Editor, Microsoft on the Issues
In this edition of The Week in Tech Policy, we have stories on the continuing debates around cybersecurity, warrantless tracking of Americans’ mobile devices and more.
Debate on cybersecurity continues. Gen. Keith Alexander, the head of U.S. Cyber Command and the National Security Agency, says that the Department of Homeland Security (DHS) should lead any effort to facilitate the transfer of threat information between American companies and government agencies, according to this report in Hillicon Valley. However, Senate Republicans say a recent congressional report on DHS indicates that the agency lacks the skills and resources to take a lead role in protecting the nation’s computer systems
FCC begins process for freeing up more wireless spectrum. CNET’s Politics and Law Blog reports that the FCC has started what could be a long process for “reclaiming broadcast TV spectrum for wireless use.” The process will have three parts: a reverse auction whereby broadcaster sell their spectrum back to the federal government; re-allocation of remaining television spectrum that will free up big blocks of bandwidth for use by wireless carriers; an auction whereby wireless carriers then bid on available spectrum. At the same time, the FCC is also considering reintroducing spectrum caps – regulations that impose limits on how much spectrum any one wireless provider can own at any one time. Forbes.com contributor Hal Singer, Managing Director and Principal at Navigant Economics, offers this perspective on spectrum caps.
U.S. Justice Department: Warrantless tracking of Americans’ cell phones is legal. Whether law enforcement official must obtain a warrant from a judge to track the movements of Americans’ mobile devices is a topic that’s gotten a great deal of attention lately. Recently, a bill was introduced in the California legislature that would have required police to obtain a warrant, but the bill was vetoed by Gov. Jerry Brown. Also, Rep. Zoe Lofgren, a California Democrat, introduced a bill that would require law enforcement to obtain a warrant from a judge. Now, CNET reports, “Federal prosecutors are planning to argue that they should be able to obtain stored records revealing the minute-by-minute movements of mobile users over a 60-day period — in this case, T-Mobile and MetroPCS customers — without having to ask a judge to approve a warrant first.”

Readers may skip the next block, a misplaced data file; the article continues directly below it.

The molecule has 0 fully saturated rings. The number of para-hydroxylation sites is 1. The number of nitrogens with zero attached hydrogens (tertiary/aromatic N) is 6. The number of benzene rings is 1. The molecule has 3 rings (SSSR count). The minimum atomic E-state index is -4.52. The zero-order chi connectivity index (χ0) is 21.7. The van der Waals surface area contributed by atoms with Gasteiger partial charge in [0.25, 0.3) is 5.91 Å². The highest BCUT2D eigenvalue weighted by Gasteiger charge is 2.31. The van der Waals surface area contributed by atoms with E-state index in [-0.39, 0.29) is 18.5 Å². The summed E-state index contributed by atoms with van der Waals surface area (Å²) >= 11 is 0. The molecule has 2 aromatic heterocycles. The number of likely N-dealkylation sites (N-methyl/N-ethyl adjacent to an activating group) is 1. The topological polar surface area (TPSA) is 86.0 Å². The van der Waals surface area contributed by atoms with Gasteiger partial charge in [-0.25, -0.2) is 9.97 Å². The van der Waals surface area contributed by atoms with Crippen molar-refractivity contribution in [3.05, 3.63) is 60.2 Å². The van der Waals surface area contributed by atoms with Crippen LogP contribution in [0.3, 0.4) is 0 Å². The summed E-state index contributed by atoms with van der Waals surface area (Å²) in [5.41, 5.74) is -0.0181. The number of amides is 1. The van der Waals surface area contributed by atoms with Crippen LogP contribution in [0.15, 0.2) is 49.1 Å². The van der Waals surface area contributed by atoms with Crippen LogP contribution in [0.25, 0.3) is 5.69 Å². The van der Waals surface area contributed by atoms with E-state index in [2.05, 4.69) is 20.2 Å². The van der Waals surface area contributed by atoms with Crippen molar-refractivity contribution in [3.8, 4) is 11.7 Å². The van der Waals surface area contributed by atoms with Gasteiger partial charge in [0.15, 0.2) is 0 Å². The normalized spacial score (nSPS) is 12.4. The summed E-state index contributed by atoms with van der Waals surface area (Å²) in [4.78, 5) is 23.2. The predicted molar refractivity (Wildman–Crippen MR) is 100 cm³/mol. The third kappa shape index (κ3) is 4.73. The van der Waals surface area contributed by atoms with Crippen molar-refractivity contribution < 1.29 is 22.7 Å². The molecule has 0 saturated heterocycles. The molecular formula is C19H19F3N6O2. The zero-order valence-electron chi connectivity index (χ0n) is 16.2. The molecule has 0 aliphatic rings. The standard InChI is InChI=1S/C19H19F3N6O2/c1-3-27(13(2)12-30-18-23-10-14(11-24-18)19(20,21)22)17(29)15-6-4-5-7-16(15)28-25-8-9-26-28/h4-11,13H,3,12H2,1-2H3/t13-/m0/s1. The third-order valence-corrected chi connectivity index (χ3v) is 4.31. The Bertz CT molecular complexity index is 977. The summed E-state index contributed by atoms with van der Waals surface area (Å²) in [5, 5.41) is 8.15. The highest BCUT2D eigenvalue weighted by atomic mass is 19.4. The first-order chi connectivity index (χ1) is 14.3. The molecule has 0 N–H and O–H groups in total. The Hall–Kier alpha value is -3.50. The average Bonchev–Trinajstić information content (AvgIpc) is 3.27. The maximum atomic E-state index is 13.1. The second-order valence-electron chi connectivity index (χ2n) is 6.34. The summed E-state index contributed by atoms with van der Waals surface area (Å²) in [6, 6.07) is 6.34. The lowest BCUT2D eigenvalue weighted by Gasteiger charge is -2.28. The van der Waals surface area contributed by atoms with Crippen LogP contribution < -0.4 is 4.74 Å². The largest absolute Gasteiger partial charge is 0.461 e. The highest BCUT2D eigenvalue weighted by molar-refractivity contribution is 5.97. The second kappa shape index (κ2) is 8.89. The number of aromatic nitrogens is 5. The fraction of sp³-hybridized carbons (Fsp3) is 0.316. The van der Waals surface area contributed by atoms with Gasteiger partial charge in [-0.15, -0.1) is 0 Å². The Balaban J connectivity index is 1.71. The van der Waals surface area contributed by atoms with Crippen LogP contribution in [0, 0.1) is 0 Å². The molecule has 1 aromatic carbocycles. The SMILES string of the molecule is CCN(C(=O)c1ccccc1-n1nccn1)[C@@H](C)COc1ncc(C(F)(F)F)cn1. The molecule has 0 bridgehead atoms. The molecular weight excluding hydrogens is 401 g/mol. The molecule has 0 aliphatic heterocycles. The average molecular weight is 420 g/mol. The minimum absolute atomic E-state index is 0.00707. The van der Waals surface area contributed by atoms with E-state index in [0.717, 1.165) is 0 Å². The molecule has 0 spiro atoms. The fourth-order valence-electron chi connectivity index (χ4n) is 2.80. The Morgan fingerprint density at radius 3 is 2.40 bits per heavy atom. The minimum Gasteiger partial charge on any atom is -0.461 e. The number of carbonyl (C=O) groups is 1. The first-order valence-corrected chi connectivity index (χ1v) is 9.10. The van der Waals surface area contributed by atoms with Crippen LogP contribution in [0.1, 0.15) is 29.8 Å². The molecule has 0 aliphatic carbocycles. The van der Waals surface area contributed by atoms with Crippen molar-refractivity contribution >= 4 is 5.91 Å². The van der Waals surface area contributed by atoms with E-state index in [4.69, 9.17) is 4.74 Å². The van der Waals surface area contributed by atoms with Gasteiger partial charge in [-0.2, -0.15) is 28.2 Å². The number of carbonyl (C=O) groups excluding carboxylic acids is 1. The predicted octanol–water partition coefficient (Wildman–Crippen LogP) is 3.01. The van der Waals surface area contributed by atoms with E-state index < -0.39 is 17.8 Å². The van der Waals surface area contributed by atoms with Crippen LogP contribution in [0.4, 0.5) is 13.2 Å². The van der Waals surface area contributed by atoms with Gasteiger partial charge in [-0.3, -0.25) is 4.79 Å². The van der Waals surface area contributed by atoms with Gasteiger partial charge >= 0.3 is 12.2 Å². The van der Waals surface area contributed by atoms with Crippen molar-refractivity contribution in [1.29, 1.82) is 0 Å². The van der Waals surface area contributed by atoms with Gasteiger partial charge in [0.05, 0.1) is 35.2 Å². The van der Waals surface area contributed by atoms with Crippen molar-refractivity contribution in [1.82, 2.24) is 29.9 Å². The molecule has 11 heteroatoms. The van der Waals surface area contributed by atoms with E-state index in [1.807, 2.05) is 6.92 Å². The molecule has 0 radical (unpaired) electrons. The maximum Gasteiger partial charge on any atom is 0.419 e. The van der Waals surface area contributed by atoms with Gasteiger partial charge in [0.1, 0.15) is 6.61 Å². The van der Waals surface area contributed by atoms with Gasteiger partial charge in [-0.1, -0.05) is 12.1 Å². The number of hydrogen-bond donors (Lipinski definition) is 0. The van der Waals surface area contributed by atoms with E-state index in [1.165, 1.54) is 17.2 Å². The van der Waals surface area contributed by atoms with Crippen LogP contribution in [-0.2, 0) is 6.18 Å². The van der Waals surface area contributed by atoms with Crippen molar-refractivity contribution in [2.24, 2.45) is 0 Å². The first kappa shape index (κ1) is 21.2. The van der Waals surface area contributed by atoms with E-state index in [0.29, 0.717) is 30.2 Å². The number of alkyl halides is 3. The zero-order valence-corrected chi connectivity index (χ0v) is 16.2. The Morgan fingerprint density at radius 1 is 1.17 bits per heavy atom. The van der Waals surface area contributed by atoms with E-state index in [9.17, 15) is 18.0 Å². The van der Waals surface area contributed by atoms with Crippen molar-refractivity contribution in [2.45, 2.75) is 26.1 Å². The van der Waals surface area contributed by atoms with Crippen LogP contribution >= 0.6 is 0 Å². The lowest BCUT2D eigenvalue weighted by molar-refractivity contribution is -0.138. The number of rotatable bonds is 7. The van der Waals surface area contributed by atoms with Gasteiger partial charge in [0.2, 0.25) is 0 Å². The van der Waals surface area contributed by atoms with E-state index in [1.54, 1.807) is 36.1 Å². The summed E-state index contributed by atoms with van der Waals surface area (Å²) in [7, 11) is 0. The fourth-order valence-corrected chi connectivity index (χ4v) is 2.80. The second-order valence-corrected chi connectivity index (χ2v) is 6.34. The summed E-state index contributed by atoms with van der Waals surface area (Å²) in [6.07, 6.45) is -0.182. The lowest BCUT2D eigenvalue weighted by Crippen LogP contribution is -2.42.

Creating the next generation of tech talent. In a Sept. 30 story, New York Times reporter Nick Wingfield highlighted the challenges of fostering the next generation of skilled workers. The challenge, as Microsoft see it, is this: At a time when five of the top ten fastest growing jobs will be in a computer-related field and two of the top three top bachelors’ salaries are in computer science and engineering, it’s concerning that only 0.6 percent of the nation’s 1.06 million public high school teachers have “Computer and Information Sciences” as their primary teaching assignment. There currently are just over 42,000 high schools in the United States but only 2,100 of them were certified to teach the Advanced Placement computer science course in 2011. The Times story focuses on how Microsoft is trying to help close the gap with its Technology Education and Literacy in Schools, or TEALS program.
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